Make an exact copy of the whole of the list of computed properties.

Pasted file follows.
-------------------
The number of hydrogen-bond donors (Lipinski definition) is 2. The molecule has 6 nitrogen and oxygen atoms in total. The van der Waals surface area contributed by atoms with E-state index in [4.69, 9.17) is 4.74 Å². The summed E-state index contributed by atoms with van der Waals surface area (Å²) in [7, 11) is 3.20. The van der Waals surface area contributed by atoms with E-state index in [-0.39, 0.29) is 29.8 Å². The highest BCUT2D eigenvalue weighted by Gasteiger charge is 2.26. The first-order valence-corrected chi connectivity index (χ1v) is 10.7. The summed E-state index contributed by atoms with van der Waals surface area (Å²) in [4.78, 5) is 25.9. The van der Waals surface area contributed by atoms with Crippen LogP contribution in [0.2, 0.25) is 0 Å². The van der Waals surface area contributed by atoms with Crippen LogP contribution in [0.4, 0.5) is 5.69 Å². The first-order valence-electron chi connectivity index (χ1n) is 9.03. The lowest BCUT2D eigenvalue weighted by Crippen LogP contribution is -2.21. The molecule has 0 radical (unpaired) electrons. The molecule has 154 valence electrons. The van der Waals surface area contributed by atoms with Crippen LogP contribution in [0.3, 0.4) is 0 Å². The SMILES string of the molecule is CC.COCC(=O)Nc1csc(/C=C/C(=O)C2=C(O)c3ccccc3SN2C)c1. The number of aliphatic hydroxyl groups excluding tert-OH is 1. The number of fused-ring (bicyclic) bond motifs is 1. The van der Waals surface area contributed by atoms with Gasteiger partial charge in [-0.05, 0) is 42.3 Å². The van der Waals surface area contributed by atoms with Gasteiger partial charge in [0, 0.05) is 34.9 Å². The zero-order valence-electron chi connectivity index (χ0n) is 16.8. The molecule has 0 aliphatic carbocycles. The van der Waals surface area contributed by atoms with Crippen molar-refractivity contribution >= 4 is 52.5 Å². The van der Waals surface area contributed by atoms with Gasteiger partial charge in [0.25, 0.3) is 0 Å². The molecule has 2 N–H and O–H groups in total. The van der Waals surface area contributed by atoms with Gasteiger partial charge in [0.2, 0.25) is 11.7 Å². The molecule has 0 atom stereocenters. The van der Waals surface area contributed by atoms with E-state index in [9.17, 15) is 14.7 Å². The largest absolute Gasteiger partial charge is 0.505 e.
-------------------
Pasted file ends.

The number of hydrogen-bond donors (Lipinski definition) is 2. The molecule has 6 nitrogen and oxygen atoms in total. The van der Waals surface area contributed by atoms with E-state index in [4.69, 9.17) is 4.74 Å². The summed E-state index contributed by atoms with van der Waals surface area (Å²) in [7, 11) is 3.20. The van der Waals surface area contributed by atoms with E-state index in [-0.39, 0.29) is 29.8 Å². The highest BCUT2D eigenvalue weighted by Gasteiger charge is 2.26. The first-order valence-corrected chi connectivity index (χ1v) is 10.7. The summed E-state index contributed by atoms with van der Waals surface area (Å²) in [4.78, 5) is 25.9. The van der Waals surface area contributed by atoms with Crippen LogP contribution in [0.2, 0.25) is 0 Å². The van der Waals surface area contributed by atoms with Crippen LogP contribution in [0.4, 0.5) is 5.69 Å². The first-order valence-electron chi connectivity index (χ1n) is 9.03. The lowest BCUT2D eigenvalue weighted by Crippen LogP contribution is -2.21. The molecule has 0 radical (unpaired) electrons. The molecule has 154 valence electrons. The van der Waals surface area contributed by atoms with Crippen LogP contribution in [0.3, 0.4) is 0 Å². The SMILES string of the molecule is CC.COCC(=O)Nc1csc(/C=C/C(=O)C2=C(O)c3ccccc3SN2C)c1. The number of aliphatic hydroxyl groups excluding tert-OH is 1. The number of fused-ring (bicyclic) bond motifs is 1. The van der Waals surface area contributed by atoms with Gasteiger partial charge in [-0.05, 0) is 42.3 Å². The van der Waals surface area contributed by atoms with Gasteiger partial charge in [0, 0.05) is 34.9 Å². The zero-order valence-electron chi connectivity index (χ0n) is 16.8. The molecule has 0 aliphatic carbocycles. The van der Waals surface area contributed by atoms with Crippen molar-refractivity contribution >= 4 is 52.5 Å². The van der Waals surface area contributed by atoms with Gasteiger partial charge in [0.25, 0.3) is 0 Å². The molecule has 2 N–H and O–H groups in total. The van der Waals surface area contributed by atoms with Gasteiger partial charge in [0.2, 0.25) is 11.7 Å². The molecule has 0 atom stereocenters. The van der Waals surface area contributed by atoms with E-state index in [9.17, 15) is 14.7 Å². The largest absolute Gasteiger partial charge is 0.505 e.